Kung Hei Fatt Chhoy

Happy (Chinese)New Year! 2005

Pardon me if I have spelt it wrong, but I lived in Hongkong a long time ago.

The 15th day of the New Year is called the Lantern Festival.

A popular legend claims that Lord Buddha beckoned all the animals to meet him, before he left the body. Only 12 animals came. So Lord Buddha named a year after each one. The one that arrived first was named after the first year, the second animal that arrived was named after the second year, and so on…

Chinese New Year starts with the New Moon on the first day of the new year and ends on the full moon 15 days later. The 15th day of the new year is called the Lantern Festival, which is celebrated at night with lantern displays and children carrying lanterns in a parade.

The Chinese calendar is based on a combination of lunar and solar movements. The lunar cycle is about 29.5 days. In order to “catch up” with the solar calendar the Chinese insert an extra month once every few years (seven years out of a 19-yearcycle). This is the same as adding an extra day on leap year. This is why, according to the solar calendar, the Chinese New Year falls on a different date each year.

New Year’s Eve and New Year’s Day are celebrated as a family affair, a time of reunion and thanksgiving. The celebration was traditionally highlighted with a religious ceremony given in honor of Heaven and Earth, the gods of the household and the family ancestors.

The sacrifice to the ancestors, the most vital of all the rituals, united the living members with those who had passed away. Departed relatives are remembered with great respect because they were responsible for laying the foundations for the fortune and glory of the family.

The presence of the ancestors is acknowledged on New Year’s Eve with a dinner arranged for them at the family banquet table. The spirits of the ancestors, together with the living, celebrate the onset of the New Year as one great community. The communal feast called “surrounding the stove” or weilu. It symbolizes family unity and honors the past and present generations.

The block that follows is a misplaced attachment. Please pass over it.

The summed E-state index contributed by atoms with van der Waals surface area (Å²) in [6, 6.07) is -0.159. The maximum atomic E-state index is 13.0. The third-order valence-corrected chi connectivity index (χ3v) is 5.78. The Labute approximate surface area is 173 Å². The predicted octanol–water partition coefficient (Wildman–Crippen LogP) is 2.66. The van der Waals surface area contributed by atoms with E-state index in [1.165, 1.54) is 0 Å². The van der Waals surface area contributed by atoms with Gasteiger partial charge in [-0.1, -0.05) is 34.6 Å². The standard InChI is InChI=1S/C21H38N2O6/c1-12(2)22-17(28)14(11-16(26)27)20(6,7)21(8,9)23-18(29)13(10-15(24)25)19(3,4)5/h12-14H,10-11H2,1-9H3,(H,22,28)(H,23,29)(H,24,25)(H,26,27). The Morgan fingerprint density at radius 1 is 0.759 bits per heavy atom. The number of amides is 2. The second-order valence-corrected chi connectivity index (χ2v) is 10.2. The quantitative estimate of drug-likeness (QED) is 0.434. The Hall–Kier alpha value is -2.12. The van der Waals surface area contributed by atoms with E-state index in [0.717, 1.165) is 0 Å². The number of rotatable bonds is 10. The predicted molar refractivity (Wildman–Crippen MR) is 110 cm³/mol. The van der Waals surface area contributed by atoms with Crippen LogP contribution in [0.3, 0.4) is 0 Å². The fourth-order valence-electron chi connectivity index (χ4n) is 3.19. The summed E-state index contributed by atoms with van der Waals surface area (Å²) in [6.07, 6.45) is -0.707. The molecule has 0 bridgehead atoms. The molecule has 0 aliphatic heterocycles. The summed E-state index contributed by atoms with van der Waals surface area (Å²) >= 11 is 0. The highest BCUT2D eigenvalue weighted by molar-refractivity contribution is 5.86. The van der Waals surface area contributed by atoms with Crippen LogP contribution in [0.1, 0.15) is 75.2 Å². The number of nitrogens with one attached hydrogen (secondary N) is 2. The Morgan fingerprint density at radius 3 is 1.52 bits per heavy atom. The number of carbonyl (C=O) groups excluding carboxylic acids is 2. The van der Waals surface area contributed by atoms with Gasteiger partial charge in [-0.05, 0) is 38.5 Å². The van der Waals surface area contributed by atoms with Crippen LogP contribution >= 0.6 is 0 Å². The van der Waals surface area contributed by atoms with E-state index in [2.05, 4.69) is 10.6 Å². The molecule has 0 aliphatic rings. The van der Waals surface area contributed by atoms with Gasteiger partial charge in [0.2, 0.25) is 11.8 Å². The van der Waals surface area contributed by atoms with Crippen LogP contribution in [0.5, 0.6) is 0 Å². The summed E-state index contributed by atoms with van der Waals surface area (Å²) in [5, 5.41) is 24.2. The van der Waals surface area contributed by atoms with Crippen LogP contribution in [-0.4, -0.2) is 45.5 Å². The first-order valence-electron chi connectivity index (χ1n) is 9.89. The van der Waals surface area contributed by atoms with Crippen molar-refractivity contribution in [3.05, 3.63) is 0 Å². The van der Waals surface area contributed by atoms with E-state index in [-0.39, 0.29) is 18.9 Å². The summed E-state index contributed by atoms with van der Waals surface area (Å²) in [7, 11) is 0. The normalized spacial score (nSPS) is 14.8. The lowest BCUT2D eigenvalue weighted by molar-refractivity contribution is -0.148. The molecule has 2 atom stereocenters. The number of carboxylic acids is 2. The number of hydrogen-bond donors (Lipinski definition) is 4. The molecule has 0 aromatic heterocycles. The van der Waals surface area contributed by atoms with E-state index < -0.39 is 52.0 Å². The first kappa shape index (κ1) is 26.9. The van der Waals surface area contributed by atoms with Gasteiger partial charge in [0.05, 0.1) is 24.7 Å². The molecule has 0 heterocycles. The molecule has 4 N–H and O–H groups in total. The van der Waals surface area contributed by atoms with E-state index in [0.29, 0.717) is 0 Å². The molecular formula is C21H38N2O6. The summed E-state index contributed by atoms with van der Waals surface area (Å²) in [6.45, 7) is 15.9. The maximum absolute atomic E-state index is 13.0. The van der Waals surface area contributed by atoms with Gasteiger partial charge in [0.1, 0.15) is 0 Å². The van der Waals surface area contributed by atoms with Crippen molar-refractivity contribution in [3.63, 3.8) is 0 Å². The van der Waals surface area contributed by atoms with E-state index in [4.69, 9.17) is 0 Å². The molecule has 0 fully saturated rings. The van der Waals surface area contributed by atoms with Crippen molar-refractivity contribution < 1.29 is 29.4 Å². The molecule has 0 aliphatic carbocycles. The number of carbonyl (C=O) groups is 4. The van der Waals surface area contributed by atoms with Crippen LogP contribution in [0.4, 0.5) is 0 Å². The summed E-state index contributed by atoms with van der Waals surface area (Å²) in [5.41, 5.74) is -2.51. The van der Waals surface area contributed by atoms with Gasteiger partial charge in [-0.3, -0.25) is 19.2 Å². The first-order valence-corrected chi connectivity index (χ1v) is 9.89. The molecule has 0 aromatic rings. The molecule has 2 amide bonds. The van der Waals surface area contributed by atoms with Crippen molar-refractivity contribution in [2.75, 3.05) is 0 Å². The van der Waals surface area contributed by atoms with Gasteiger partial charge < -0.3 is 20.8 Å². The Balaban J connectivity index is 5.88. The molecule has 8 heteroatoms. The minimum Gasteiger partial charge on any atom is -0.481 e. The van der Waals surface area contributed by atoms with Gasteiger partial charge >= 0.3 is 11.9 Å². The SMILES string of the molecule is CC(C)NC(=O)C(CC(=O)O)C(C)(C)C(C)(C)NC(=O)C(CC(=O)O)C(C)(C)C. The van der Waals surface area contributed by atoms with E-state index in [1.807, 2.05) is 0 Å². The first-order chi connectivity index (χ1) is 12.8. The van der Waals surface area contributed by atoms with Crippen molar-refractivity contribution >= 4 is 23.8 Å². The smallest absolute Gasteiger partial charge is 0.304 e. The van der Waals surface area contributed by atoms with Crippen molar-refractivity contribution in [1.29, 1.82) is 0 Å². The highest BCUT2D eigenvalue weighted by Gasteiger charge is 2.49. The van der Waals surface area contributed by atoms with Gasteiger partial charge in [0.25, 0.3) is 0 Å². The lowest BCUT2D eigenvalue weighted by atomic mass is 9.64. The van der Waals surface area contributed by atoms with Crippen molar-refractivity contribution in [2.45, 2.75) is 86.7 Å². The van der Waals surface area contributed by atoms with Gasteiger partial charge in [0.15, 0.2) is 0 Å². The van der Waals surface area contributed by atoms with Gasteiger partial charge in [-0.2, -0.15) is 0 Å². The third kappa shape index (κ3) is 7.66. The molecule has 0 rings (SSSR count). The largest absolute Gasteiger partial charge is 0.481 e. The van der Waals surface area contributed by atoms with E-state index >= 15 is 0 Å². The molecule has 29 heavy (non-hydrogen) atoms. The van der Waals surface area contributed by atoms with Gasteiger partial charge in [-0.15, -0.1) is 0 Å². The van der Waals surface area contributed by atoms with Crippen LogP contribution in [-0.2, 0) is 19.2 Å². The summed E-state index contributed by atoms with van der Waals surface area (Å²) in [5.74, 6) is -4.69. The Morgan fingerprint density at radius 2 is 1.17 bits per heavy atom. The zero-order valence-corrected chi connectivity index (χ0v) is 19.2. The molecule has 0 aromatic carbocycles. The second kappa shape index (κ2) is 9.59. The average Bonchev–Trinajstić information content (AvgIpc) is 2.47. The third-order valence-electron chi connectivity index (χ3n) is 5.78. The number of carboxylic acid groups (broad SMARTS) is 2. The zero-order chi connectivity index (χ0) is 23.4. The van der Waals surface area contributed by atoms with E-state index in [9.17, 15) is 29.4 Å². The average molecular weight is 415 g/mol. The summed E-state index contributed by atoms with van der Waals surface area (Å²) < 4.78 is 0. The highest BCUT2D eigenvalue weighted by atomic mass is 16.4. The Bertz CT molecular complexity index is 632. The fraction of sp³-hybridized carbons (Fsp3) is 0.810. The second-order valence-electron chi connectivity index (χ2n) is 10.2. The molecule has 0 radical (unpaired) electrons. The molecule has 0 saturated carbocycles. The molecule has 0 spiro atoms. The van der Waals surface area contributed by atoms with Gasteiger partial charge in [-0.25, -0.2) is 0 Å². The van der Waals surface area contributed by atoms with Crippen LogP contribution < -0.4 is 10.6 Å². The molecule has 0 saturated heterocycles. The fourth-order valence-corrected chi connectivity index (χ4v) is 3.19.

From: Chinese New Year

The Year of the Pig
1923, 1935, 1947, 1959, 1971, 1983, 1995, 2007
People born in the Year of the Pig are chivalrous and gallant. Whatever they do, they do with all their strength. For Boar Year people, there is no left or right and there is no retreat. They have tremendous fortitude and great honesty. They don’t make many friends but they make them for life, and anyone having a Boar Year friend is fortunate for they are extremely loyal. They don’t talk much but have a great thirst for knowledge. They study a great deal and are generally well informed. Boar people are quick tempered, yet they hate arguments and quarreling. They are kind to their loved ones. No matter how bad problems seem to be, Boar people try to work them out, honestly if sometimes impulsively. They are most compatible with Rabbits and Sheep.Web Page designed by students in the
Chinese Culture Center’s Children Web

The Year of the Pig

From:

http://www.c-c-c.org/chineseculture/zodiac/dog.html

http://www.c-c-c.org/